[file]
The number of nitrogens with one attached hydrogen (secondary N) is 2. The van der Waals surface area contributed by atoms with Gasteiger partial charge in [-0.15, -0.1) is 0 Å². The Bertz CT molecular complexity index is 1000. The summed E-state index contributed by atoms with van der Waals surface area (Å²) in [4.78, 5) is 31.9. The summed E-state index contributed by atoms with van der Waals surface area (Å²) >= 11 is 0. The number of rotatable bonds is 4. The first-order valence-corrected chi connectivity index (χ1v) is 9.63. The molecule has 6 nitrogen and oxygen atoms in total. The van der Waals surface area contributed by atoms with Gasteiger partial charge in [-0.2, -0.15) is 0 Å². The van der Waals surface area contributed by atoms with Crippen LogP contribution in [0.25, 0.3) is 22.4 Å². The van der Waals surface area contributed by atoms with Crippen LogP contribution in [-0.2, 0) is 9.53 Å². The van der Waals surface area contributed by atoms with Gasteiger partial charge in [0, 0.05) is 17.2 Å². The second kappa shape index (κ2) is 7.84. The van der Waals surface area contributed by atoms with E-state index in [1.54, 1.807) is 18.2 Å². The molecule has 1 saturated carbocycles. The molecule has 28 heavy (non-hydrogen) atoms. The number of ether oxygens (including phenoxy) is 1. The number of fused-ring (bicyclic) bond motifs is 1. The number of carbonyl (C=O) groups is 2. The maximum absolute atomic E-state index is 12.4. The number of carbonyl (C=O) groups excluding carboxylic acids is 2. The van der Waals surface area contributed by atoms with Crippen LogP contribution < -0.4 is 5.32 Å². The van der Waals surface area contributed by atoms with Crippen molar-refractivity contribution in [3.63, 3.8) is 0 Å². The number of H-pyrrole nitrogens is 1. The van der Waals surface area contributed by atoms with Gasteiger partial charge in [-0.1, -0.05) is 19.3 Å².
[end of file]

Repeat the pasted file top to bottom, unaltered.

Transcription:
The number of nitrogens with one attached hydrogen (secondary N) is 2. The van der Waals surface area contributed by atoms with Gasteiger partial charge in [-0.15, -0.1) is 0 Å². The Bertz CT molecular complexity index is 1000. The summed E-state index contributed by atoms with van der Waals surface area (Å²) in [4.78, 5) is 31.9. The summed E-state index contributed by atoms with van der Waals surface area (Å²) >= 11 is 0. The number of rotatable bonds is 4. The first-order valence-corrected chi connectivity index (χ1v) is 9.63. The molecule has 6 nitrogen and oxygen atoms in total. The van der Waals surface area contributed by atoms with Gasteiger partial charge in [-0.2, -0.15) is 0 Å². The van der Waals surface area contributed by atoms with Crippen LogP contribution in [0.25, 0.3) is 22.4 Å². The van der Waals surface area contributed by atoms with Crippen LogP contribution in [-0.2, 0) is 9.53 Å². The van der Waals surface area contributed by atoms with Gasteiger partial charge in [0, 0.05) is 17.2 Å². The second kappa shape index (κ2) is 7.84. The van der Waals surface area contributed by atoms with E-state index in [1.54, 1.807) is 18.2 Å². The molecule has 1 saturated carbocycles. The molecule has 28 heavy (non-hydrogen) atoms. The number of ether oxygens (including phenoxy) is 1. The number of fused-ring (bicyclic) bond motifs is 1. The number of carbonyl (C=O) groups is 2. The maximum absolute atomic E-state index is 12.4. The number of carbonyl (C=O) groups excluding carboxylic acids is 2. The van der Waals surface area contributed by atoms with Crippen LogP contribution < -0.4 is 5.32 Å². The van der Waals surface area contributed by atoms with Crippen molar-refractivity contribution in [3.63, 3.8) is 0 Å². The number of H-pyrrole nitrogens is 1. The van der Waals surface area contributed by atoms with Gasteiger partial charge in [-0.1, -0.05) is 19.3 Å².